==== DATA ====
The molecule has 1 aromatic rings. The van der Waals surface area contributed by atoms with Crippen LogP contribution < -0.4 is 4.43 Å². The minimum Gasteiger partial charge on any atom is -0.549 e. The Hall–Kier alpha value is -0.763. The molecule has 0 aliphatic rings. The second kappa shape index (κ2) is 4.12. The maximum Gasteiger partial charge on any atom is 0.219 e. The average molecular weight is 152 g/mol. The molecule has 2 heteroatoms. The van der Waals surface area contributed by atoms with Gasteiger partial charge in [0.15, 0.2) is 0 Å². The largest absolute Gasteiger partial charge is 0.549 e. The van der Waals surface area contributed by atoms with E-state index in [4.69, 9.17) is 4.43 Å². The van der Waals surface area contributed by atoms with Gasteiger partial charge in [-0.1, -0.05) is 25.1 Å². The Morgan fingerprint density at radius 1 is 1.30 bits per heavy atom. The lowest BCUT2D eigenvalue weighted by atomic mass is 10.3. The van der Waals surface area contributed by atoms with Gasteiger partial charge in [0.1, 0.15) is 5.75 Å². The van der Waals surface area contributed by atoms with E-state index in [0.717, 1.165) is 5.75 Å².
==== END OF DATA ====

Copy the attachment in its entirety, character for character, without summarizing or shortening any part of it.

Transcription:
The molecule has 1 aromatic rings. The van der Waals surface area contributed by atoms with Crippen LogP contribution < -0.4 is 4.43 Å². The minimum Gasteiger partial charge on any atom is -0.549 e. The Hall–Kier alpha value is -0.763. The molecule has 0 aliphatic rings. The second kappa shape index (κ2) is 4.12. The maximum Gasteiger partial charge on any atom is 0.219 e. The average molecular weight is 152 g/mol. The molecule has 2 heteroatoms. The van der Waals surface area contributed by atoms with Gasteiger partial charge in [0.15, 0.2) is 0 Å². The largest absolute Gasteiger partial charge is 0.549 e. The van der Waals surface area contributed by atoms with E-state index in [4.69, 9.17) is 4.43 Å². The van der Waals surface area contributed by atoms with Gasteiger partial charge in [-0.1, -0.05) is 25.1 Å². The Morgan fingerprint density at radius 1 is 1.30 bits per heavy atom. The lowest BCUT2D eigenvalue weighted by atomic mass is 10.3. The van der Waals surface area contributed by atoms with Gasteiger partial charge in [0.1, 0.15) is 5.75 Å². The van der Waals surface area contributed by atoms with E-state index in [0.717, 1.165) is 5.75 Å².